I doubt it, particularly over the short term. We probably won't get a glimpse of a feasible replacement energy source for a good twenty years. Nuclear power is our best stopgap option, in my estimation.

Tell your mom I'd like to hear why she changed her mind about the war. ;)

Marc said...

...and so on and on and on it goes.

I have my rational reasons, they convinced me to change. I've been reminded that no battle plan survives contact with the enemy.

You have yours, many of which reflected my thinking before and in the early days of the war, and maybe you're right.

My mother probably changed her mind for the irrational and totally emotional reason that her nephew (my cousin) tried to commit suicide (twice) after returning from a year in Iraq in a "military ambulance" unit. She no longer thinks it's worth the price.

(He's doing okay now.)

Bryan said...

...and so on and on and on it goes.

I have my rational reasons, they convinced me to change.


Your first two sentences appear incongruous.

The first one implies that no amount of discussion will change an opinion. The second one (strongly) implies that (rational) reasoning can result in a change of opinion.

Together, they imply that my reasons are not rational while yours were (I grant that this may not have been your intent).

You have yours, many of which reflected my thinking before and in the early days of the war, and maybe you're right.

The first portion of this sentence from you concurs with the former implication. The latter portion, however, concedes that you may be wrong (ghost of a chance?).

Your cousin has my thanks for his service, and my condolences to your mom.

I think your cousin performed a valuable and worthwhile service by supporting the war effort in Iraq. And I'm glad to hear he's doing better.

Rational reasons that defy description aren't much good, in my opinion. Just sayin'. Constructive dialog depends on the supposition that discussion can make a difference. I think it would be a shame if you gave up that idea, and in fact it seems odd that anybody would bother to blog while lacking that belief.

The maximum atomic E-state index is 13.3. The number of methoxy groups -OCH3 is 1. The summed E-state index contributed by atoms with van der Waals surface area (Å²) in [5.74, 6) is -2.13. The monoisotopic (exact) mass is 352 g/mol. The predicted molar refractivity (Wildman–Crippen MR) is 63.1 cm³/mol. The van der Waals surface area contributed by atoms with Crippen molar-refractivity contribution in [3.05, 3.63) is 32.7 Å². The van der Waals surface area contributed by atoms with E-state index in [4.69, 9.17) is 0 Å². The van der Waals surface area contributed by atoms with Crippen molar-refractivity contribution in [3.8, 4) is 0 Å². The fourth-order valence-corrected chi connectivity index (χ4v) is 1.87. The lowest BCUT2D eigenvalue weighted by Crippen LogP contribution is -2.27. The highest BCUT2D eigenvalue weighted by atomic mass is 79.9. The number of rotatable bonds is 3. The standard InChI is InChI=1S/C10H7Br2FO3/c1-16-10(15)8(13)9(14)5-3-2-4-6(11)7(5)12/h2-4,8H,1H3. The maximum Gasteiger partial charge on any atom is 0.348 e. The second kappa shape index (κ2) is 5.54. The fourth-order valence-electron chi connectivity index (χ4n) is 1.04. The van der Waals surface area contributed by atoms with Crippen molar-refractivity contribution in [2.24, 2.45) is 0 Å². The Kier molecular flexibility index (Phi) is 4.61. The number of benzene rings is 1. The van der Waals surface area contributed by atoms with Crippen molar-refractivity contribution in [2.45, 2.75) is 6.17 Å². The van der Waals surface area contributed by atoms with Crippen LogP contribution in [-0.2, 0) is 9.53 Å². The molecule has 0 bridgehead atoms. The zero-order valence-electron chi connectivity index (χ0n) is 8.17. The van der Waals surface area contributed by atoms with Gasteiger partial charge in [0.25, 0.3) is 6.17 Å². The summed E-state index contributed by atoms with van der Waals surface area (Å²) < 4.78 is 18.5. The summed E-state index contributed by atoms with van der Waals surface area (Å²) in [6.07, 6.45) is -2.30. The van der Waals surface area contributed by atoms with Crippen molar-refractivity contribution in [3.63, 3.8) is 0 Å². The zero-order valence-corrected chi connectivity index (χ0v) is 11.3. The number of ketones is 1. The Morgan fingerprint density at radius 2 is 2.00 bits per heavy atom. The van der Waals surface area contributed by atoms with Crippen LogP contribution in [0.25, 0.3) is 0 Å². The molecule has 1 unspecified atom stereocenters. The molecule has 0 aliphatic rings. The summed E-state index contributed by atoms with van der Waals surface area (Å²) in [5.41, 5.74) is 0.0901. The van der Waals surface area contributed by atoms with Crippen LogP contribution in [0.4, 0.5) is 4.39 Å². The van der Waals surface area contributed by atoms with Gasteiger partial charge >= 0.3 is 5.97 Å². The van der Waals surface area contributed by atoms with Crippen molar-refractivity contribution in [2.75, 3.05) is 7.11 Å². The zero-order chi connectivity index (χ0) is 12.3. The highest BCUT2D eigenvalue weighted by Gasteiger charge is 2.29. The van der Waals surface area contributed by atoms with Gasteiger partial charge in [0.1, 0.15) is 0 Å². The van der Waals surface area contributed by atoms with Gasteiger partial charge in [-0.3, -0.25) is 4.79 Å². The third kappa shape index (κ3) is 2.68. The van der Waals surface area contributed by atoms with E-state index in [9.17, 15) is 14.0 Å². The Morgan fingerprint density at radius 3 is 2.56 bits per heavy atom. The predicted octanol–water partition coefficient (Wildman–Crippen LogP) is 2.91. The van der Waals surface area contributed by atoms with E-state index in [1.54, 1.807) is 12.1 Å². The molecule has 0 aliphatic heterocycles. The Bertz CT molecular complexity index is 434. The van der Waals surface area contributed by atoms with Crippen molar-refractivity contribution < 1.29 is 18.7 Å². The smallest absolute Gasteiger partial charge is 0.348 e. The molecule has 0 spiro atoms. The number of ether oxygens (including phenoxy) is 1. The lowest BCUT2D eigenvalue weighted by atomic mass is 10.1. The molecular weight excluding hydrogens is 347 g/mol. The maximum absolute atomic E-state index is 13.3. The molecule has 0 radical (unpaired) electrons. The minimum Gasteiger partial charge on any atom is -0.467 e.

Marc said...

As I said, I have my reasons for my change of opinion about the Iraq war. I listed them, and I find them rational and sufficient to justify my change.

Here's what happens:

You found it trivially easy to counter my simplistic rationale.

I then find it trivially easy to counter your simplistic counter-arguments.

Those counter-arguments, being simplistic, you find trivially easy to counter, ad nauseum.

For example:

1) We're still occupying Germany, and Japan, you realize.

I can't seem to find the reports of suicide bombings, ethnic cleansing, and sectarian violence from 1949 post-war Germany, Austria, and Japan.

Suggested counter: That's beside the point, the point is "A", "B", and "C".

3) [...]unless you're telling me that you would be in favor of letting Hitler [rule] Great Britain and cede the Pacific Rim to the Japanese emperor.

Well of course! Just because the countries are different, the regions are different, the histories are different, the cultures are different, the religious backgrounds are different, the relationships amongst the countries are different, the technologies are different, and the warfare tactics are different, how could one possibly intellectually defend coming to different conclusions regarding WW2 vs Iraq merely on the basis of just about everything being different between these conflicts?